Wrinkly backbacking in Argentina - 9 - horns and towers

Mystic of Holyhead (successor to Lynn Rival)
Rachel and Paul Chandler
Sat 29 Mar 2014 16:46
Just south of the National Park of Glaciers is another scenic area, called Torres del Paine (Towers of Blue).  To get there we hired a car and drove south from El Calafate, across the border into Chile, to enter another National Park.  The roads are mostly good, passing through the undulating scrubby steppe with isolated cattle and sheep ranches in river valleys.  Sometimes there are small lakes and wetlands hosting a range of birdlife, including flamingos. 

Darwin's rheas roaming on the steppe

Approaching the Chilean border you can see a cluster of stunning volcanic mountains - the Paine Massif.  From then on it's gravel roads and we were not sure which road to take but got all the advice we needed at an enterprising restaurant/shop/money change establishment in the little town just over the border.  Entering the National Park was expensive, compared to Argentinian parks, but we were given good maps and advice by the park rangers.

 First view of the Paine massif, approaching from the east  

The view (from our bedroom) just before sunset - Cuernos (horns) in the centre and Torres (towers) on the right

Despite being hard to get to Torres del Paine is a popular place for hiking and wildlife-watching.  The main trail is an arduous 7-day hike around the central massif, staying in mountain refuges along the way.  We opted to stay in a hotel and do day hikes, avoiding the crowds as much as possible.  We were rewarded by sighting huemul, an endangered deer that lives in parts of the park but is rarely seen even by the park rangers. 

Viewing the lake from the south west we found an ascending trail  . . .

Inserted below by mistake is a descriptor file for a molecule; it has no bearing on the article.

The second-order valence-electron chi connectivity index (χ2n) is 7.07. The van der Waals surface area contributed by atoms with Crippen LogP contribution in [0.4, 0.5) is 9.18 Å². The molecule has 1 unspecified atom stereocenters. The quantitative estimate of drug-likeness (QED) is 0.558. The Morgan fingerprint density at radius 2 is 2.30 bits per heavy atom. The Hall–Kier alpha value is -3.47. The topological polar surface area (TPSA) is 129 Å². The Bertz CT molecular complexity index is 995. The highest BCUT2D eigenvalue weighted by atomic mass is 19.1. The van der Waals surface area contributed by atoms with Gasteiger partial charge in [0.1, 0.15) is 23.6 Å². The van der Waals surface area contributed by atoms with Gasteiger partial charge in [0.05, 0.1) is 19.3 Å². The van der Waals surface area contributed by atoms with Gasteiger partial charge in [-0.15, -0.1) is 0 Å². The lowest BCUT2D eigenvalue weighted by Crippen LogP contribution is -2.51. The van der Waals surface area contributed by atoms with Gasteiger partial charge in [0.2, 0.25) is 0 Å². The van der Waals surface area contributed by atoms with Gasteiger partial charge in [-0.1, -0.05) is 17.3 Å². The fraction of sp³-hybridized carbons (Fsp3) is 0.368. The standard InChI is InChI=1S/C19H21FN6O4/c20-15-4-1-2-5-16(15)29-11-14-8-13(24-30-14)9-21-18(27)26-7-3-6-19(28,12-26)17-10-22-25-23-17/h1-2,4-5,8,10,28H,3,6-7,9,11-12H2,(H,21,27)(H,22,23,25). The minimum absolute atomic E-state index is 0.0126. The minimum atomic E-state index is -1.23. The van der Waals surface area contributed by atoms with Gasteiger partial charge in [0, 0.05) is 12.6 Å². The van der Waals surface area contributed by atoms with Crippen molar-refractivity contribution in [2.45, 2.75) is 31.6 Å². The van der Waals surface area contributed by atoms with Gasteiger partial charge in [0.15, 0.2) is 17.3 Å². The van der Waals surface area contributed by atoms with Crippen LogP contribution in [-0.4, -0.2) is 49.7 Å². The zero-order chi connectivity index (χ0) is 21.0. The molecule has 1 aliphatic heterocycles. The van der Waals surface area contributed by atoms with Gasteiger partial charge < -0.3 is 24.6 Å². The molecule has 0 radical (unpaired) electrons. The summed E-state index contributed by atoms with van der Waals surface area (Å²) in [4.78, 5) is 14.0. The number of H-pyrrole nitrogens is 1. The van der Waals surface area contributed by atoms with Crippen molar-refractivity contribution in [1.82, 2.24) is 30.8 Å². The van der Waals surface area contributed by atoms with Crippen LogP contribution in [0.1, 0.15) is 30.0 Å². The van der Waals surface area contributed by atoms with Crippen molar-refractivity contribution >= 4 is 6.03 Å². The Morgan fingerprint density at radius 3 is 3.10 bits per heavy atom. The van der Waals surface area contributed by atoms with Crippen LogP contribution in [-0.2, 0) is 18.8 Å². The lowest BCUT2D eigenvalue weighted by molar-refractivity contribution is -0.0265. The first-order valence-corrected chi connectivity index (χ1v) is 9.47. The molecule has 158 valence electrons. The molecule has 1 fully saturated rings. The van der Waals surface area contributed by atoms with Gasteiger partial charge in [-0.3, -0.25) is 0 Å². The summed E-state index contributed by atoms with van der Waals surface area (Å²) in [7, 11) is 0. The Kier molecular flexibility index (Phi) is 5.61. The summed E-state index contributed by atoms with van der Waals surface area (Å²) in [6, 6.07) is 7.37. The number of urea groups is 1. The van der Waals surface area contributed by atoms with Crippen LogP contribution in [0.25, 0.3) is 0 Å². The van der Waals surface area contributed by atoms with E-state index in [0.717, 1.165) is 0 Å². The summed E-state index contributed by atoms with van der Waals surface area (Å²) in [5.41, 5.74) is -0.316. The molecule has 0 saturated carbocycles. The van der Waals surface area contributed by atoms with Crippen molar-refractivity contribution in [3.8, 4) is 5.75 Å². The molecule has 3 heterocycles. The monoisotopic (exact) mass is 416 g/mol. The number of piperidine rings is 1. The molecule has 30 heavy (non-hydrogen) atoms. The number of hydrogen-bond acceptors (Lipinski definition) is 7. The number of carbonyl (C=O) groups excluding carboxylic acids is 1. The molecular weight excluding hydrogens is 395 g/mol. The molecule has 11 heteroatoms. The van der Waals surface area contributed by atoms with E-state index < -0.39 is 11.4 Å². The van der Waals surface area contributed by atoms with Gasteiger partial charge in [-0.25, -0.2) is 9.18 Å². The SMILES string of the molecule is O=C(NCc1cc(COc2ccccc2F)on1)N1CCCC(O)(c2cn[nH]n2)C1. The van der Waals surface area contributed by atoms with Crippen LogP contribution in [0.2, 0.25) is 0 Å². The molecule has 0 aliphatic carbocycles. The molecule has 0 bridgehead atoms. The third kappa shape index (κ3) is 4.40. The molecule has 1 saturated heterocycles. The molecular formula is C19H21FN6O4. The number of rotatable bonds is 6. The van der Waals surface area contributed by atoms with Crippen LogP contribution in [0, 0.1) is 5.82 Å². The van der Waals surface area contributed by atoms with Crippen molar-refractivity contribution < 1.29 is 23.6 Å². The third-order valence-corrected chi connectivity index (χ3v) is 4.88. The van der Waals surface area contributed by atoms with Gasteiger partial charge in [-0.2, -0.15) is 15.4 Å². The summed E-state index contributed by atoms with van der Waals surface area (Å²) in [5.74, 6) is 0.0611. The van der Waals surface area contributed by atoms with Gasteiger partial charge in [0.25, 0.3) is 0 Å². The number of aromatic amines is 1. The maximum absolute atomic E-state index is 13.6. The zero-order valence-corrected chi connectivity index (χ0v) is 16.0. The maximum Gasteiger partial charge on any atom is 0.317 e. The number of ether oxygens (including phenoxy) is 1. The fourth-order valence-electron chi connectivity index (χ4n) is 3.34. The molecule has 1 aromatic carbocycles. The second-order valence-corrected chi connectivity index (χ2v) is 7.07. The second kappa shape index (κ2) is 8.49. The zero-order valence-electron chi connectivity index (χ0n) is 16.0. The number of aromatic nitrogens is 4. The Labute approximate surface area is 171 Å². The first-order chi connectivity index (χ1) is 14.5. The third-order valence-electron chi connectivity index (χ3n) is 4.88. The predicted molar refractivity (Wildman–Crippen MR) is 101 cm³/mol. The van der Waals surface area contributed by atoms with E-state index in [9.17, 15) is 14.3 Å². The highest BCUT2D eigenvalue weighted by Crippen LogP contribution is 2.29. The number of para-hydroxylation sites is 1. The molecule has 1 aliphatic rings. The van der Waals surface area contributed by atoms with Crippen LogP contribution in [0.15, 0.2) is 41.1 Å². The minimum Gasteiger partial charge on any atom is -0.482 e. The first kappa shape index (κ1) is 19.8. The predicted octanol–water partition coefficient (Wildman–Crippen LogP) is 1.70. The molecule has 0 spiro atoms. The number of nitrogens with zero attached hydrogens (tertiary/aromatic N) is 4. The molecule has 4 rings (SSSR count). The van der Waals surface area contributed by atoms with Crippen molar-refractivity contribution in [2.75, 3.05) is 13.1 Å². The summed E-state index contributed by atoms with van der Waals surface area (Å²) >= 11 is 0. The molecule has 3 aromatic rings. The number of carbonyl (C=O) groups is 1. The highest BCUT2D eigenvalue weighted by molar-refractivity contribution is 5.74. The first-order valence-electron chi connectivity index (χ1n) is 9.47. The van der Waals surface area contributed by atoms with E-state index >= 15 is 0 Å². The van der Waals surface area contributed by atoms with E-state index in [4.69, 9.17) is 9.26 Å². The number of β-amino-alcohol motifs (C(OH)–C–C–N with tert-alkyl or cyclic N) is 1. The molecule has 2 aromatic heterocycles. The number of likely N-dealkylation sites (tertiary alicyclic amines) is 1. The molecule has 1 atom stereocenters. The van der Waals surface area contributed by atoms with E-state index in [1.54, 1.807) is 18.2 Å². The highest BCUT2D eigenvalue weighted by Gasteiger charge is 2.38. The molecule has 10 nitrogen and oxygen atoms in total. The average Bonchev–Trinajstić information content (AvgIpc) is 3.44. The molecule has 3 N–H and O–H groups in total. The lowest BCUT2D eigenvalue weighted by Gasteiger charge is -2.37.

. . . and spotted two huemul

A chuffed wildlife spotter and photographer resumes the climb!

At the top it was so windy that we couldn't hold a camera steady!  This view of the Grey Glacier is from half way down

We also saw enough guanacos, rheas and condors to no longer think them remarkable!  We didn't see any pumas but plenty of evidence of their activity: freshly killed guanaco remains.

A herd of guanaco - a common site at the eastern side of the park

Some are enjoying a mud bath . . . but one got the short straw . . .

On guard!

The second unit cameraman takes a breather

The weather was mostly fine so we caught some lovely views of the mountains, but it's a stormy place and when the wind picks up everything changes.  The wind funnels down the valleys and makes some of the walks dangerous.  And the volcanic grit is horrible in the eyes.

The visitor centre contains explanations of the geology, unfortunately only in Spanish, but we learnt a little from examination of their models.

Formed beneath the sediment only 12 million years ago and exposed by erosion the towers are of three different colours of granite; the horns are baked magma